A Year Ago Today We Were in Turkey

This morning, as we prepared to leave Seattle and continue our journey to Mexico, my thoughts drifted back to our European camping trip.

Missing our dilapidated rig and and the camping life, I scanned through my photos to see what, exactly, we were doing on this day last year.

The images I found brought a smile to my face. We were at Altin Camp, a campground dear to our hearts, in Burhaniye, Turkey, on the eastern shore of the Aegean. Altin is a rambling old estate that has been converted to a low-key campground by the generous and elegant family that has lived there for 50 years. Elderly pines shade the ground, while wild tortoises creep through overgrown gardens.

We hope to go back one day, to spend more time with owner Inci and her lovely family.

In the meantime, memories will have to do.

That’s our rig on the left, in the one-and-only spot where you can connect to the camp’s wi-fi.


The grounds go on forever. Just when you think you’ve walked to the end of the property, more unfolds before you.


On windy days, Scout and I would wander the campground searching for nests blown out of the trees.


The restaurant, where we consumed endless orders of gözleme and cups of Turkish tea


Evening on the Aegean


Sunset from the camper


I miss the beach here.


At our regular lunch place in nearby Ören, this iskendar was my go-to order (grilled bread, slices of lamb döner, fresh tomato sauce, melted browned butter, yogurt). It was quite spicy and served volcanically hot. (I wanted to cry when my iskendar arrived tepid, as it occasionally did, with unheated bread and cold tomato sauce.)


Beautiful, oozing, sweet figs we bought by the crate from the local market


The beach in Ören


And last but not least, this is the SINGLE BEST PIDE I ATE during our five months in Turkey. No kidding. It’s kıymalı ve yumurtalı (minced meat and egg), my favorite. Perfectly cooked, perfect distribution of toppings, perfect topping-to-pide ratio, perfectly seasoned. Sigh…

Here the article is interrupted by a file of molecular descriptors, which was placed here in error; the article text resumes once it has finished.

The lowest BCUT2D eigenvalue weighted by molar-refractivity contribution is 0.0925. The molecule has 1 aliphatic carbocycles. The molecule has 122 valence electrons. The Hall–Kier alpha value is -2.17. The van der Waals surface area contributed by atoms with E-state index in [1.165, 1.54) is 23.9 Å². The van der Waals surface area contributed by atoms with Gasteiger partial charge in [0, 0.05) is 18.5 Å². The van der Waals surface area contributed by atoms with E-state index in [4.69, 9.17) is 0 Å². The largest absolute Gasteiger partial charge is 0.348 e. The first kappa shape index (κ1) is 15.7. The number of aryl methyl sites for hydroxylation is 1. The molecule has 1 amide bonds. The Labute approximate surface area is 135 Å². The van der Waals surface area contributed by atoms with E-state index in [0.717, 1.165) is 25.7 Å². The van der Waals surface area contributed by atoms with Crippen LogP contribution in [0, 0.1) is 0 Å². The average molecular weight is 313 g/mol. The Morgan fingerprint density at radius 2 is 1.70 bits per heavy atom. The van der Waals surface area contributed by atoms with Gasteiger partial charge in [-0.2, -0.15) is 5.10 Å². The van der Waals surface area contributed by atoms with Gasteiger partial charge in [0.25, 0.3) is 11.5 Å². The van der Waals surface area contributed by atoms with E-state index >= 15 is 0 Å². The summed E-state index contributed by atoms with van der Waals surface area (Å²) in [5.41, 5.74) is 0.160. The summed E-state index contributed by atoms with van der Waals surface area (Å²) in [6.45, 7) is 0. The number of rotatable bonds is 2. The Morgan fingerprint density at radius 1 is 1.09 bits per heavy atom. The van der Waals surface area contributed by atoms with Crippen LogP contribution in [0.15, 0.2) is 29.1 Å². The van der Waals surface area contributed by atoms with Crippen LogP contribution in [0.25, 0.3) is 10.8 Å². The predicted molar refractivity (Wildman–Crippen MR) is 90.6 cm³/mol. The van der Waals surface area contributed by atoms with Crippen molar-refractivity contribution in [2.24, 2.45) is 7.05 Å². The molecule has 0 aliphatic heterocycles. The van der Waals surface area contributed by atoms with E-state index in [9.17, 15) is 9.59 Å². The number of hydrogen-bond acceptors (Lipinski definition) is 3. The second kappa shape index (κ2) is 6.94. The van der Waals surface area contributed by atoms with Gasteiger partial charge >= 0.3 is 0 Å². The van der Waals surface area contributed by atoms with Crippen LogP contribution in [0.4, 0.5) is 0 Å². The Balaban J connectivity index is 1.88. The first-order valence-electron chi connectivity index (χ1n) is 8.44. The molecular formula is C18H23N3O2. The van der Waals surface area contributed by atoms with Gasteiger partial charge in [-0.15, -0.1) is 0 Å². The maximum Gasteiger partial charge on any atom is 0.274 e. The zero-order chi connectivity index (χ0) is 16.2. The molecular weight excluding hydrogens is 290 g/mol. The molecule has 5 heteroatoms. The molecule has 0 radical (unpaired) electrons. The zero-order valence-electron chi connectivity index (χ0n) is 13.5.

{ 10 comments… read them below or add one }

1 The Ippels September 6, 2012 at 3:20 am

More food photos, yay! Lovely memories, time to make new ones! Yui e-mailed and said she missed Scout. Drive safe & let us know where you end up in Mexico!


2 Renee September 6, 2012 at 3:27 am

Thanks guys, will do!


3 Chris and Carol September 6, 2012 at 10:03 am

You make our mouths water! Turkish food is so outstanding! …As is Turkey.


4 Renee September 6, 2012 at 4:16 pm

Thanks, C&C! I made my own mouth water too. We miss Turkish food in a BIG way. 🙂


5 Turkey's For Life September 9, 2012 at 8:58 am

That iskender kebab looks lovely. The tomato sauce looks really fresh. Not a bad sunset and beach you had yourselves there, either. No wonder you happy memories of it. Enjoy your journey towards Mexico. 🙂
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6 Renee September 9, 2012 at 3:57 pm

Thanks, Julia. Yes, it was one of the freshest tomato sauces I had, nom nom nom. We are missing Turkish food like crazy. Hope you guys are well!!!


7 Daisy Devon September 9, 2012 at 10:53 am

Yay! This makes me so excited for October when we head to Turkey!
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8 Renee September 9, 2012 at 3:54 pm

Daisy, you’re going to love it! Do you know where you’re going yet?


9 Montecristo Travels March 31, 2013 at 6:02 am

I see you went to Turkey with your dog … we are off to Greece, Bulgaria, Istanbul and then Crimea in July with our toy dog – a long hair chihuahua named Montecristo – he flies in-cabin. We have a pet-friendly hotel lined up for Istanbul … but I am uncertain as to the paperwork. Do you have the paperwork still? We live in Canada. And if you happen to know anythign for entering the Ukraine we’d also be grateful!


10 Renee March 31, 2013 at 9:42 am

Glad you found the blog. Where are you first landing, Istanbul? Once you land, will you be flying again or driving?

I wrote an e-book about flying dogs to Europe. It covers everything involved….vet certificates, vaccinations, paperwork, flights, planning, safety tips, etc. You’re obviously pretty experienced already, but if you are interested in that resource, here’s this link: http://flyyourdog.com/. (Dog-import requirements for Greece and Bulgaria are included; the other countries you’re visiting aren’t, though all the flight safety and planning issues are the same.)

For information about importing your dog to the Ukraine, contact The Veterinary and Sanitary Control office in Kyiv: kiev@vetcontrol.org.

I researched the dog-import regulations for Turkey, and though I found lots of random/outdated/contradictory information, I couldn’t find an official source. I’ve contacted the embassy Ottawa and will post when I hear back from them. When we went, we drove over the border, and driving is always looser than flying. We had our CIFA-endorsed International Health Certificate and vaccination records in case anyone asked, but no one did.

Hope this helps. I just checked out your blog, and am looking forward to following Montecristo’s future travels. 🙂


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